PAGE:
Fukushima update: Not yet in the clear
by Andrew Davies
March 18, 2011
Overall, with possible exception of spent fuel pool of reactor #3, the status of all facilities is very similar to yesterday, which is a bad thing. Major uncertainty relates to amount of radiation already being released to air and sea, to risk of a violent fire in the cladding of the fuel rods as the spent fuel pools are exposed for hours, as well as to the behavior of the reactor cores as water levels remain low.
Good news is that the violent release of radioactivity due to fire or explosion feared yesterday has not happened yet. Power is still not restored to the facility, but some progress has made to bring off site power and more equipment. This means more effective cooling could be established in some days. At least until that happens, the situation remains critical and unpredictable.
Important: Our updates are based on the best information we have been able to collect from various sources. There is a lot of confusion in any crisis situation, and in this case several governments and official bodies have already questioned whether all the available information is being provided.
Summary: Status of facilities
Reactors 1-3: water level in reactors low (about half of fuel rods exposed), no grid power, seawater injection apparently ongoing. Fuel rods have certainly damaged and are releasing radioactive substances.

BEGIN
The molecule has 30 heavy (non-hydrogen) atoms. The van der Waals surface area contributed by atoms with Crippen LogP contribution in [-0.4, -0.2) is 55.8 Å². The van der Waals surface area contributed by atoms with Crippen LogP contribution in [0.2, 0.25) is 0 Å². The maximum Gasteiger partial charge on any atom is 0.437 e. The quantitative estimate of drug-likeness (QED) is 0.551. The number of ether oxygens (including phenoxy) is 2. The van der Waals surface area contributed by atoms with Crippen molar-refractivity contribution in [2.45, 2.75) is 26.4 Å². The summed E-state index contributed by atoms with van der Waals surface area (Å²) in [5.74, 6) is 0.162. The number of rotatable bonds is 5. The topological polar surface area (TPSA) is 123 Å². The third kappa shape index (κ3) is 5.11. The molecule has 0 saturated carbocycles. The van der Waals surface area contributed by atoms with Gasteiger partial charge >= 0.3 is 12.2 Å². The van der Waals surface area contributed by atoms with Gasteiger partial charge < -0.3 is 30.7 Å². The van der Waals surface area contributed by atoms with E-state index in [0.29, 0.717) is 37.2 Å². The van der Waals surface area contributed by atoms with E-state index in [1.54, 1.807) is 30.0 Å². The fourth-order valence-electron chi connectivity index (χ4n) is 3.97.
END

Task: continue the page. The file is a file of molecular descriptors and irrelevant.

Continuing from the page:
Fire department has brought in 30 more trucks, at least one reported to be a “Super Bomber” able to shoot to a distance of 2 kilometers. Yesterday police trucks were unable to operate close to plant because of high radiation levels, only SDF (Self Defense Force) trucks that can be operated from inside the cabin were used.
Spent fuel pools of units 1&2: Water levels in Unit 1 are decreasing. Steam was reported from unit 2, expected to be boiling.
Spent fuel pool of unit 3: Water in #3 almost depleted, but Tepco hopes some water is left. Fuel rods have certainly damaged, releasing radioactive substances. The reactor buildings are heavily damaged, allowing releases directly to outside air.
Spent fuel pool of unit 4: Water level very unclear.
Spent fuel pools of units 5&6: Temperatures still rising, water left but level unclear.
Worst case scenarios
* The zirconium contained in the fuel rod cladding can react violently with air, if exposed for hours. This fire would release and spread very large amounts of radioactivity high up in the air. Wide disagreement on the probability of this happening.
* A large amount of molten fuel accumulates at the bottom and a nuclear reaction starts. Very low probability and can be prevented if there is any borated water in the pool.
* Reactor boils dry, molten core breaches reactor pressure vessel and comes in contact with the water in the containment, which boils rapidly causing a steam explosion.
* A major risk is an event (e.g. increased release of radioactivity from a spent fuel pool due to overheating) that raises local radiation levels to completely intolerable levels – preventing further work to restore cooling.
Tepco seemed to suggest that encasing the plant in concrete is an option if cooling efforts fail (according to Reuters live feed).
Local wind speed slowed down considerably in the morning but direction remained towards the sea. Winds towards Tokyo are still feared for Sunday.